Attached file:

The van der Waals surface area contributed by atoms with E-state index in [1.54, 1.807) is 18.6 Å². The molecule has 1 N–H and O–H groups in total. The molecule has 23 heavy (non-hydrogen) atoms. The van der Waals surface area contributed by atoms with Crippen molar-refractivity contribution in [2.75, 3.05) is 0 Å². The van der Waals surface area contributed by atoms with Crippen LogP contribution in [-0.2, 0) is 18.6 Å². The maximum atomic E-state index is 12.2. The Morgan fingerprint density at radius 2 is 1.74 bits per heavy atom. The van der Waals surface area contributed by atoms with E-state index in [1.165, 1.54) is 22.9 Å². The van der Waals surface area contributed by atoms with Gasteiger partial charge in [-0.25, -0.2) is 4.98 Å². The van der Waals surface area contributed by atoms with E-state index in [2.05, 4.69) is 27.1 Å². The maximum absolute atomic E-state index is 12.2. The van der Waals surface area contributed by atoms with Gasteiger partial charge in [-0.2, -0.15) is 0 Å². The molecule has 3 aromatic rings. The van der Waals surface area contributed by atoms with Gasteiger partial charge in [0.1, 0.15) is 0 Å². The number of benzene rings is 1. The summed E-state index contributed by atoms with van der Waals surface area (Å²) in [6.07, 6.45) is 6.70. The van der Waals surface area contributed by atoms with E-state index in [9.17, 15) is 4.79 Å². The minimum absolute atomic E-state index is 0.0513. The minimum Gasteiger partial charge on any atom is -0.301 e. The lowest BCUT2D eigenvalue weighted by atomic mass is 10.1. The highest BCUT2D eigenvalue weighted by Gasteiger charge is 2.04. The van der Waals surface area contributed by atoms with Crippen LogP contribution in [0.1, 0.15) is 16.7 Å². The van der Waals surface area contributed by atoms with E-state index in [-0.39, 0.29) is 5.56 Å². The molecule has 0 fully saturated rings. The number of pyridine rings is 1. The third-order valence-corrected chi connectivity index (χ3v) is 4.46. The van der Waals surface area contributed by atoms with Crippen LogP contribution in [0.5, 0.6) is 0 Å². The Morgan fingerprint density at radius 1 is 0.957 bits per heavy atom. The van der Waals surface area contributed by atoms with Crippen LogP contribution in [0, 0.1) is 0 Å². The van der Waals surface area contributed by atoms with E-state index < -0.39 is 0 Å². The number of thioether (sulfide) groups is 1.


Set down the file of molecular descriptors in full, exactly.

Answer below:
The van der Waals surface area contributed by atoms with E-state index in [1.54, 1.807) is 18.6 Å². The molecule has 1 N–H and O–H groups in total. The molecule has 23 heavy (non-hydrogen) atoms. The van der Waals surface area contributed by atoms with Crippen molar-refractivity contribution in [2.75, 3.05) is 0 Å². The van der Waals surface area contributed by atoms with Crippen LogP contribution in [-0.2, 0) is 18.6 Å². The maximum atomic E-state index is 12.2. The Morgan fingerprint density at radius 2 is 1.74 bits per heavy atom. The van der Waals surface area contributed by atoms with E-state index in [1.165, 1.54) is 22.9 Å². The van der Waals surface area contributed by atoms with Gasteiger partial charge in [-0.25, -0.2) is 4.98 Å². The van der Waals surface area contributed by atoms with E-state index in [2.05, 4.69) is 27.1 Å². The maximum absolute atomic E-state index is 12.2. The van der Waals surface area contributed by atoms with Gasteiger partial charge in [-0.2, -0.15) is 0 Å². The molecule has 3 aromatic rings. The van der Waals surface area contributed by atoms with Gasteiger partial charge in [0.1, 0.15) is 0 Å². The number of benzene rings is 1. The summed E-state index contributed by atoms with van der Waals surface area (Å²) in [6.07, 6.45) is 6.70. The van der Waals surface area contributed by atoms with E-state index in [9.17, 15) is 4.79 Å². The minimum absolute atomic E-state index is 0.0513. The minimum Gasteiger partial charge on any atom is -0.301 e. The lowest BCUT2D eigenvalue weighted by atomic mass is 10.1. The highest BCUT2D eigenvalue weighted by Gasteiger charge is 2.04. The van der Waals surface area contributed by atoms with Crippen LogP contribution in [0.1, 0.15) is 16.7 Å². The van der Waals surface area contributed by atoms with E-state index in [-0.39, 0.29) is 5.56 Å². The molecule has 0 fully saturated rings. The number of pyridine rings is 1. The third-order valence-corrected chi connectivity index (χ3v) is 4.46. The van der Waals surface area contributed by atoms with Crippen LogP contribution in [0.5, 0.6) is 0 Å². The Morgan fingerprint density at radius 1 is 0.957 bits per heavy atom. The van der Waals surface area contributed by atoms with Crippen LogP contribution in [0, 0.1) is 0 Å². The van der Waals surface area contributed by atoms with E-state index < -0.39 is 0 Å². The number of thioether (sulfide) groups is 1.